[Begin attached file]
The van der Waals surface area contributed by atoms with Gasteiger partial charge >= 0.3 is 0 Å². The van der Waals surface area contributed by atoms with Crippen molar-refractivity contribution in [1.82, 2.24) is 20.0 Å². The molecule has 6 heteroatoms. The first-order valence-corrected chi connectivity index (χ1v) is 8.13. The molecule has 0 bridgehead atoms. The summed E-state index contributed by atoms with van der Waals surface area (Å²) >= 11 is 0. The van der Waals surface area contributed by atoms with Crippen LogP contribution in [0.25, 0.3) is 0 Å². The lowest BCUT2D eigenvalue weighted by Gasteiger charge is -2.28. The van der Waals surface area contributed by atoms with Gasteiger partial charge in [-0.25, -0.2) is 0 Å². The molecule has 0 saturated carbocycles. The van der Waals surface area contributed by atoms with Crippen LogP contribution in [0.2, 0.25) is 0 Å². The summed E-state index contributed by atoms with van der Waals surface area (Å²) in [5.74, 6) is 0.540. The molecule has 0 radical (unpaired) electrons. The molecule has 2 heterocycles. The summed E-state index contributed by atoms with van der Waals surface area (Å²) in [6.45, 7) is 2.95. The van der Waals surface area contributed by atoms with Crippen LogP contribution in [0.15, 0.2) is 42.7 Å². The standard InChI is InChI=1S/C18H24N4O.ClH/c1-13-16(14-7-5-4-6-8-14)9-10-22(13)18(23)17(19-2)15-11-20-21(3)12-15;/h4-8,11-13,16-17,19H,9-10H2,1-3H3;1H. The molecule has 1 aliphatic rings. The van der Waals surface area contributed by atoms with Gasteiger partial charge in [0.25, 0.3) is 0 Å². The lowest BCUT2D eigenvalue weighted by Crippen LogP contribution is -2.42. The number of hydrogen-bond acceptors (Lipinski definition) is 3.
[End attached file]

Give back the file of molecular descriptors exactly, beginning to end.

The van der Waals surface area contributed by atoms with Gasteiger partial charge >= 0.3 is 0 Å². The van der Waals surface area contributed by atoms with Crippen molar-refractivity contribution in [1.82, 2.24) is 20.0 Å². The molecule has 6 heteroatoms. The first-order valence-corrected chi connectivity index (χ1v) is 8.13. The molecule has 0 bridgehead atoms. The summed E-state index contributed by atoms with van der Waals surface area (Å²) >= 11 is 0. The van der Waals surface area contributed by atoms with Crippen LogP contribution in [0.25, 0.3) is 0 Å². The lowest BCUT2D eigenvalue weighted by Gasteiger charge is -2.28. The van der Waals surface area contributed by atoms with Gasteiger partial charge in [-0.25, -0.2) is 0 Å². The molecule has 0 saturated carbocycles. The van der Waals surface area contributed by atoms with Crippen LogP contribution in [0.2, 0.25) is 0 Å². The summed E-state index contributed by atoms with van der Waals surface area (Å²) in [5.74, 6) is 0.540. The molecule has 0 radical (unpaired) electrons. The molecule has 2 heterocycles. The summed E-state index contributed by atoms with van der Waals surface area (Å²) in [6.45, 7) is 2.95. The van der Waals surface area contributed by atoms with Crippen LogP contribution in [0.15, 0.2) is 42.7 Å². The standard InChI is InChI=1S/C18H24N4O.ClH/c1-13-16(14-7-5-4-6-8-14)9-10-22(13)18(23)17(19-2)15-11-20-21(3)12-15;/h4-8,11-13,16-17,19H,9-10H2,1-3H3;1H. The molecule has 1 aliphatic rings. The van der Waals surface area contributed by atoms with Gasteiger partial charge in [0.25, 0.3) is 0 Å². The lowest BCUT2D eigenvalue weighted by Crippen LogP contribution is -2.42. The number of hydrogen-bond acceptors (Lipinski definition) is 3.